Subject-verb agreement is among the pesky points that trouble upper level students. It’s easy enough to choose a singular or plural verb when the subject is clearly singular or plural. No one will argue, for example, that “a teacher” is plural and “many teachers” is singular. But advanced students are a capable of expressing complex ideas, and subjects such as “politics” and “the President along with his advisers” raise doubts. To be truthful, we teachers can have doubts too. I can certainly admit this.
I plan to address some of the trickier questions about subject-verb agreement in a YouTube video. There are a number of ways to extend learning into the classroom.
My Subject Verb Agreement_handout could serve as a pre-lesson or post-lesson check. Have students work alone or in pairs. Correct and discuss the answer choices.
A short writing activity would be useful after covering key patterns. Have students write shorts answers to one or more of the following questions, exchange papers, and then peer edit while referring to the handout.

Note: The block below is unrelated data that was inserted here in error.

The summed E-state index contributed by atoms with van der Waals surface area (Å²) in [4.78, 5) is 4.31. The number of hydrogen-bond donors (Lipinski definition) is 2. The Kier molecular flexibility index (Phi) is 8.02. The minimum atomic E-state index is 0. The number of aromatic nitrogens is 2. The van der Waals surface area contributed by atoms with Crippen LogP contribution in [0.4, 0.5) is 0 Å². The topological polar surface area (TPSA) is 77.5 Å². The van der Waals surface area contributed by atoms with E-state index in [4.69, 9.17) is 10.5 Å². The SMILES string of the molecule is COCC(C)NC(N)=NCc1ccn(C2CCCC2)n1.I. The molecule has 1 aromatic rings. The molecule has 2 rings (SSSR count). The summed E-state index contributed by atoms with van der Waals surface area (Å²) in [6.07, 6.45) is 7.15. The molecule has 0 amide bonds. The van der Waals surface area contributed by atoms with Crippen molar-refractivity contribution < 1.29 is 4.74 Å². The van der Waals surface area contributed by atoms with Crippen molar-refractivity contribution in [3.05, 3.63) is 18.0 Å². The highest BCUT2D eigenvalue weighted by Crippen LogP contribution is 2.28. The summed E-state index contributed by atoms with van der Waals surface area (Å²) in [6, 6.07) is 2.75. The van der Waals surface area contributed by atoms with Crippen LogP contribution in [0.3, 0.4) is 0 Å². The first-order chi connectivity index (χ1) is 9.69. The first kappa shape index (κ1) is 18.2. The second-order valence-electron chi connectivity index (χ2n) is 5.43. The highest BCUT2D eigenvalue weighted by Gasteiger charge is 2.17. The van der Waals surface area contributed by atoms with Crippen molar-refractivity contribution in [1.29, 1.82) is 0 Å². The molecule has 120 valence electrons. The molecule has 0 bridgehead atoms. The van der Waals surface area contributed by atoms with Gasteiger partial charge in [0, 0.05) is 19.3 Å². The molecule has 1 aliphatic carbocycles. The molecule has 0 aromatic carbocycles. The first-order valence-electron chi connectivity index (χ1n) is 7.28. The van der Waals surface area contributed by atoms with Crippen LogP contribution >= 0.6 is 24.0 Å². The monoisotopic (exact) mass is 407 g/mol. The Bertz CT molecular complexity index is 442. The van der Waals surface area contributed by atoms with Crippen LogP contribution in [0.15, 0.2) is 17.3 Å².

1. Is there more than one solution to heavy traffic in big cities?
2. Is it fair to say that all politicians are corrupt?
3. Do you agree that no school subject is more important than all the others?
4. Neither physics nor foreign languages are easy, but which subject is easier for you?
5. Which do you prefer, living in the center of town or living on the outskirts?
Got an activity to practice subject-verb agreement? Feel free to share!
Photo credit: Bag, Leather, Goods, Accessories by geralt. Retrieved from the Public Domain at https://pixabay.com/en/shaking-hands-handshake-teamwork-2499612/.